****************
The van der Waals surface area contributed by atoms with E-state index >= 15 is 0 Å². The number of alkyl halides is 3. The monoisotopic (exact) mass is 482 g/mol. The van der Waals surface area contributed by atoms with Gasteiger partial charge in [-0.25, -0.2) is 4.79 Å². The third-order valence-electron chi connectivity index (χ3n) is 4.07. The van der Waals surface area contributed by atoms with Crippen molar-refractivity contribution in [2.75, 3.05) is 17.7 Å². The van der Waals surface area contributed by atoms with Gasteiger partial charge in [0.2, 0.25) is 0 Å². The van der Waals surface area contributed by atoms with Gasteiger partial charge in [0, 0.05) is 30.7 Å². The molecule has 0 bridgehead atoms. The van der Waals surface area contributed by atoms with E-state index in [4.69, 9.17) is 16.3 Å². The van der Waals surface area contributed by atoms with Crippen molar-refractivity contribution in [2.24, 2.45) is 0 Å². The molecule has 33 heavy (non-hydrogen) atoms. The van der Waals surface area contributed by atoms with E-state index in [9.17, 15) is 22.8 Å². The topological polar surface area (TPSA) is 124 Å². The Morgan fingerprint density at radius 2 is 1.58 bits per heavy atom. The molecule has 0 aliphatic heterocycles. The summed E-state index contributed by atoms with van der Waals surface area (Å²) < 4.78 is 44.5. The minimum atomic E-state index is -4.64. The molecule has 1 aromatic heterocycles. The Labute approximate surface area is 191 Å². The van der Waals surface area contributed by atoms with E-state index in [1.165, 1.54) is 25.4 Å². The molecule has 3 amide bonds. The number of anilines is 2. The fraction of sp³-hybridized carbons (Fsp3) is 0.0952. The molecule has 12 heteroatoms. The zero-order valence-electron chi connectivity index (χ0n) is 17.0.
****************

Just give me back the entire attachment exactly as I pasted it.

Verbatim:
The van der Waals surface area contributed by atoms with E-state index >= 15 is 0 Å². The number of alkyl halides is 3. The monoisotopic (exact) mass is 482 g/mol. The van der Waals surface area contributed by atoms with Gasteiger partial charge in [-0.25, -0.2) is 4.79 Å². The third-order valence-electron chi connectivity index (χ3n) is 4.07. The van der Waals surface area contributed by atoms with Crippen molar-refractivity contribution in [2.75, 3.05) is 17.7 Å². The van der Waals surface area contributed by atoms with Gasteiger partial charge in [0.2, 0.25) is 0 Å². The van der Waals surface area contributed by atoms with Gasteiger partial charge in [0, 0.05) is 30.7 Å². The molecule has 0 bridgehead atoms. The van der Waals surface area contributed by atoms with E-state index in [4.69, 9.17) is 16.3 Å². The van der Waals surface area contributed by atoms with Crippen molar-refractivity contribution in [2.24, 2.45) is 0 Å². The molecule has 33 heavy (non-hydrogen) atoms. The van der Waals surface area contributed by atoms with E-state index in [9.17, 15) is 22.8 Å². The topological polar surface area (TPSA) is 124 Å². The Morgan fingerprint density at radius 2 is 1.58 bits per heavy atom. The molecule has 0 aliphatic heterocycles. The summed E-state index contributed by atoms with van der Waals surface area (Å²) < 4.78 is 44.5. The minimum atomic E-state index is -4.64. The molecule has 1 aromatic heterocycles. The Labute approximate surface area is 191 Å². The van der Waals surface area contributed by atoms with E-state index in [1.165, 1.54) is 25.4 Å². The molecule has 3 amide bonds. The number of anilines is 2. The fraction of sp³-hybridized carbons (Fsp3) is 0.0952. The molecule has 12 heteroatoms. The zero-order valence-electron chi connectivity index (χ0n) is 17.0.